Target: Connect physically seperated machines
--> sharing --> incresing capacity through parallelism --> tolerate faults --> archieve security via isolate
- Local area networks (1980s)
- Data centers, Big web sites (1990s)
- such as: web search, shopping
- ?: a lot of data, and a lot of users
- Cloud computing (2000s)
- move computation & data to cloud server
- ?: start websites on personal willing, data learning apps, high performance data
- actual problems
- booming field
- Many concurrent parts
- must be deal with partial failure -> complexity
- tricky realise the performance benefits
Lab 1: distributed big-data framework (like MapReduce)
Lab 2: fault tolerance library using replication (Raft)
Lab 3: a simple fault-tolerant database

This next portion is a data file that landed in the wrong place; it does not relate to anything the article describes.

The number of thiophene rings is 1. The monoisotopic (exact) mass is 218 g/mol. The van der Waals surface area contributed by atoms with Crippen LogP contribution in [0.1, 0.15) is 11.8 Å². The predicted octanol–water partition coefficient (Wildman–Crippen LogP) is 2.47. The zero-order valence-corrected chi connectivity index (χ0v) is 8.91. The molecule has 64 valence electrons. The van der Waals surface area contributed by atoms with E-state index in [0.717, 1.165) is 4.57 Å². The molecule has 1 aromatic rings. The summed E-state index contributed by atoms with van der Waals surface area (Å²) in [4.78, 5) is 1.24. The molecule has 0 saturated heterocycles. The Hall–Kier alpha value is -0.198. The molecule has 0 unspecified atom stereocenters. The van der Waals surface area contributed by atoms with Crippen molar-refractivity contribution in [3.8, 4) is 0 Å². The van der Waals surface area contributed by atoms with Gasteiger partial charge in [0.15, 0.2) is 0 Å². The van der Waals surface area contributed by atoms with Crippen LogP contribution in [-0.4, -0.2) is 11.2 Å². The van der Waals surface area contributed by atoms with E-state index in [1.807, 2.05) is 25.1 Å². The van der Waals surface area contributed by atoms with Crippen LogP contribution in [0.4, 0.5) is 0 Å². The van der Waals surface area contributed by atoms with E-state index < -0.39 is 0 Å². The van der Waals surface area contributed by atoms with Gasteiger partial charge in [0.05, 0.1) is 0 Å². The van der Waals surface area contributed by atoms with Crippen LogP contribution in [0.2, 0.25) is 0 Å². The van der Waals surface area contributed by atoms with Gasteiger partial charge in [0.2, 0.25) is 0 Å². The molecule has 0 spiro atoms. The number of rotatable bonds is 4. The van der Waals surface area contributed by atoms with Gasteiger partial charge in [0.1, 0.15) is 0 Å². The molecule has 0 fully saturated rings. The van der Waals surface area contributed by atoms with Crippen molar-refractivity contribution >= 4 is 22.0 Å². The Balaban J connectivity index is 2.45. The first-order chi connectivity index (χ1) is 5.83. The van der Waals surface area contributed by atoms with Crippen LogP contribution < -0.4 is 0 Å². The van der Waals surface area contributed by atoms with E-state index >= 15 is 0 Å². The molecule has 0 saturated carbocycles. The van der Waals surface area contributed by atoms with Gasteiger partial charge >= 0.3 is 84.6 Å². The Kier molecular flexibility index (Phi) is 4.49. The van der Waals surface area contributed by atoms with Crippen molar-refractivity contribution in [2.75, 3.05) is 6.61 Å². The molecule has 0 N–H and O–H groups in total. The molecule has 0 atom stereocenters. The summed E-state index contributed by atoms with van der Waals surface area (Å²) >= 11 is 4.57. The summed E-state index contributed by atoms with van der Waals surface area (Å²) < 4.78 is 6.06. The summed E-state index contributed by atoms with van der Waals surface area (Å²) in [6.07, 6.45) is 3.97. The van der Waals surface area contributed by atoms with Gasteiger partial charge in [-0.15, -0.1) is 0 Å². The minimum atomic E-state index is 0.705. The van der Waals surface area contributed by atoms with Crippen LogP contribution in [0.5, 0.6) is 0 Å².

Lab 4: scalable database performance via sharing
This is a course about infrastructure for applications.
- make systems highly availably, no matter what status they are being
- recoverability, recover previous state
General-purpose infrastructure needs well-defined behavior.
E.g. “Get(k) yields the value from the most recent Put(k,v).”
Achieving good behavior is hard!
“Replica” servers are hard to keep identical.
Replication improves the availability, but lose performance
This material comes up a lot in the real world.
All big web sites and cloud providers are expert at distributed systems.
Many big open source projects are built around these ideas.
We’ll read multiple papers from industry.
And industry has adopted many ideas from academia